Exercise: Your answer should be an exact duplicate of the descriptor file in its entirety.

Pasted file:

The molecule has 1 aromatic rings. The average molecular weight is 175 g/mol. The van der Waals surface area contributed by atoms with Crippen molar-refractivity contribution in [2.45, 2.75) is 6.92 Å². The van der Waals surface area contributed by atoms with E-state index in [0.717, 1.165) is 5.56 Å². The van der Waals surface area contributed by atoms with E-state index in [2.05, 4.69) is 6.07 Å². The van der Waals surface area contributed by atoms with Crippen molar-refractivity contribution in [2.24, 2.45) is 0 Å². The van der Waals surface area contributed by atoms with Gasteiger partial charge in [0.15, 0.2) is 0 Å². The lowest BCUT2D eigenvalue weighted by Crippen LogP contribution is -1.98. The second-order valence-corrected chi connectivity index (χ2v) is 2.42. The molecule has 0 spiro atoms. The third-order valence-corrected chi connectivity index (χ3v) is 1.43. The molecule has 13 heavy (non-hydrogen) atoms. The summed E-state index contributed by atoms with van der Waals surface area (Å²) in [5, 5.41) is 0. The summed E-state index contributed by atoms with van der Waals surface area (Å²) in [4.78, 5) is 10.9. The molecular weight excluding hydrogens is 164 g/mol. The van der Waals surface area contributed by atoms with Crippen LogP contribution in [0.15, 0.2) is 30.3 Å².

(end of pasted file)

The molecule has 1 aromatic rings. The average molecular weight is 175 g/mol. The van der Waals surface area contributed by atoms with Crippen molar-refractivity contribution in [2.45, 2.75) is 6.92 Å². The van der Waals surface area contributed by atoms with E-state index in [0.717, 1.165) is 5.56 Å². The van der Waals surface area contributed by atoms with E-state index in [2.05, 4.69) is 6.07 Å². The van der Waals surface area contributed by atoms with Crippen molar-refractivity contribution in [2.24, 2.45) is 0 Å². The van der Waals surface area contributed by atoms with Gasteiger partial charge in [0.15, 0.2) is 0 Å². The lowest BCUT2D eigenvalue weighted by Crippen LogP contribution is -1.98. The second-order valence-corrected chi connectivity index (χ2v) is 2.42. The molecule has 0 spiro atoms. The third-order valence-corrected chi connectivity index (χ3v) is 1.43. The molecule has 13 heavy (non-hydrogen) atoms. The summed E-state index contributed by atoms with van der Waals surface area (Å²) in [5, 5.41) is 0. The summed E-state index contributed by atoms with van der Waals surface area (Å²) in [4.78, 5) is 10.9. The molecular weight excluding hydrogens is 164 g/mol. The van der Waals surface area contributed by atoms with Crippen LogP contribution in [0.15, 0.2) is 30.3 Å².